Feb 18, 2005
How do you eliminate horses when handicapping? (Part 3)
By: Joe Takach
3-RUNNING BIASES and RUNNING PROFILES
Any horse that I’m considering as a wager or even a strong contender, must match up to both the running bias and the running profile for the specific surface and distance of his upcoming race.
Every track that I handicap is unique unto itself in various ways. By this I mean that certain tracks have very discernable running biases and running profiles on both surfaces at different times of the year.
It is essential to know how each and every racetrack on the Southern California plays year-in and year-out. All 3 tracks are quite different. Santa Anita is not Hollywood Park, which in turn is not Del Mar. It might be early speed in September from the inside, to mid-pack runners from the outside in February.
Running biases are evident every day at every racetrack in the world.
So there is no confusion, a running bias is nothing more than a deviation of the expected.
As a crude example, the shortest distance to the finish line in any race is flush against the rail from gate to wire. Horses removed from the rail are losing ground on the turns and running further than the horse hugging the wood.
Long ago it was mathematically proven that for every path that they are off the rail on any turn, they are giving up 1 length. If a horse runs in the 4 path around an entire turn, he loses 3 lengths or runs 3 lengths further than the horse running on the rail.
However, flush against the rail might be the slowest or deepest part of the track.
The fastest part of the track might be the 4 path on a turn. And even though a horse running in the 4 path is losing 3 lengths on that biased turn, the surface itself is not taking anything out of the horse. It’s like running downhill. Conversely, the horse saving all the ground against the rail might be racing over the deepest part of the track and laboring to do so---almost like running uphill.
I’m sure you get the drift.
You most likely know the running biases on your home circuit.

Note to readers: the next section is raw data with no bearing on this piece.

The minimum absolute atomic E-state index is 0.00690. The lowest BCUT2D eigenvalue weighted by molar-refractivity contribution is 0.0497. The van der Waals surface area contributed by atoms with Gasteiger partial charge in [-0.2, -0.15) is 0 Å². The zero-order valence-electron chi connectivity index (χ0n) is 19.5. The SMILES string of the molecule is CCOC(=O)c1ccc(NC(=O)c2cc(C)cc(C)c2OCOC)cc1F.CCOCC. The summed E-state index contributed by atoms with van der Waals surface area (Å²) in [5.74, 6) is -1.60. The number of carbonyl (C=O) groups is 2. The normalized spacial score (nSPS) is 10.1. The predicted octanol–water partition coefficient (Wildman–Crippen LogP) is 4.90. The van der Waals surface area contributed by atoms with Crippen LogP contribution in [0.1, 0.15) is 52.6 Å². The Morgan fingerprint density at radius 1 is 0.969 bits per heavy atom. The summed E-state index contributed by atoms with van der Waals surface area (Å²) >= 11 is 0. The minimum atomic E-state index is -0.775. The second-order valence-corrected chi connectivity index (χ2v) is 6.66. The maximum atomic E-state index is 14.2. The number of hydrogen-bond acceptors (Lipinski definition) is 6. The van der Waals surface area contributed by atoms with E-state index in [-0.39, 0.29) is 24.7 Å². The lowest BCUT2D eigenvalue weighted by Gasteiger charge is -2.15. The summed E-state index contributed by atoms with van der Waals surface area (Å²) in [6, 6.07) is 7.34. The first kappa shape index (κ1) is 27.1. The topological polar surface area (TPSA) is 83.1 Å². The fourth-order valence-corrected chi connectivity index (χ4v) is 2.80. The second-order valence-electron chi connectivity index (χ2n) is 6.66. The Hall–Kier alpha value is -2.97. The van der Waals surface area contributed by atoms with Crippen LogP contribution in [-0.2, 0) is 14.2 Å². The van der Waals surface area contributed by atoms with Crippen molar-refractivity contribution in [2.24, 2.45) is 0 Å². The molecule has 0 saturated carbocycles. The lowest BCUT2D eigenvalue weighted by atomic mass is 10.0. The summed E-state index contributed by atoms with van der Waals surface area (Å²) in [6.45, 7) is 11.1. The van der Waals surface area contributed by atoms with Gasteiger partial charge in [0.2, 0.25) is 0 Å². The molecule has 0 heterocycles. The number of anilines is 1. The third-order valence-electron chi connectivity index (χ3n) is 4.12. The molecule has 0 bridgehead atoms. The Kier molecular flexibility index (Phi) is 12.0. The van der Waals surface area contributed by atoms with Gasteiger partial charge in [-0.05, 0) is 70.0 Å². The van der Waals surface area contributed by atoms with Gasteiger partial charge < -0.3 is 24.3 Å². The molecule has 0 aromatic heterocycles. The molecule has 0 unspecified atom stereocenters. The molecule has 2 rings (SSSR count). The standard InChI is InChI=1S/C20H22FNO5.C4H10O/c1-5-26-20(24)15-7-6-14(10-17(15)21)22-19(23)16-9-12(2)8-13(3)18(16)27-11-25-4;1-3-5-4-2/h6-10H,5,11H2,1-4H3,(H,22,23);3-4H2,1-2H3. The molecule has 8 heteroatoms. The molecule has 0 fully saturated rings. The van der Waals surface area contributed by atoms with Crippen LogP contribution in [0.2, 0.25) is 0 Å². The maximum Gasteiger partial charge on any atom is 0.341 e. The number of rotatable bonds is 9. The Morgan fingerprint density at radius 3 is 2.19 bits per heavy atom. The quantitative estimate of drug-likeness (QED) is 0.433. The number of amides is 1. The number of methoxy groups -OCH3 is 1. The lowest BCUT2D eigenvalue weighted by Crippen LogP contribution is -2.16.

You wouldn’t bet the outside when everything is winning from the rail in wire-to-wire fashion. If you like a sprinter breaking from the 10 hole with lots of speedsters to his inside and the rail is the place to be, your 10 horse is never going to see that rail as a pacesetter and is most likely a loser long before the starting gate opens.
I could go on and on. But we all know that biases can and do influence outcomes at every track in the world.
So do running profiles.
Running profiles depict the exact “type” of running style that wins any specific race, at any specific distance, over any specific surface at any specific racetrack.
I break my running profiles down into 4 specific categories:
1—WTW (wire-to-wire)—includes the pacesetter and dueling horses within
½ length of each other at the 2nd running call.
2—S/P (stalker/presser)—any winner that was from ¾ to 2½ lengths behind the
leader at the 2nd running call.
3—M (middie)—Any winner that was 2¾ to 6 lengths behind the leader at the 2nd
4—C (closer)—Any winner that was over 6 lengths behind the leader at the 2nd
Here’s what’s happening at Santa Anita at the moment:
SANTA ANITA/WINTER/SPRING 2005 RUNNING PROFILES
12/26/04 THRU 02/13/05
5 5.5 6 6.5 7 8 8.5 9 10 11 12
WTW 15 43 31 7 25 16 8 1
S/P 9 13 13 9 7 13 2
M 3 7 4 3 5 5 2
28 65 52 23 40 38 12 1
259 TOTAL DIRT WINNERS----12/26/04 thru 02/13/05
6.5 8 8.5 9 9.5 10 12 14
WTW 2 14 2 2 0
S/P 7 4 2 0 0
M 10 7 3 0 0
20 28 7 2 0
57 TOTAL TURF WINNERS-----12/26/04 thru 02/13/05
MEET TO DATE
259 DIRT + 57 TURF = 316 TOTAL WINNERS (38 of 85 RACE DAYS)
I look at every horse to see if their running style “fits” which running profile is winning at the moment for the specific race distance. If closers are winning, I wouldn’t think about betting wire-to-wire type runners. If speed is the way to go, I wouldn’t think about betting closers.
Do horses “beat” either running biases or running profiles, or both?
Sure they do for any number of reasons.
But I know of no professionals making a living by betting against running biases or running profiles, let alone both of these strong handicapping factors.
(Continued in PART 4---NUMBERS)
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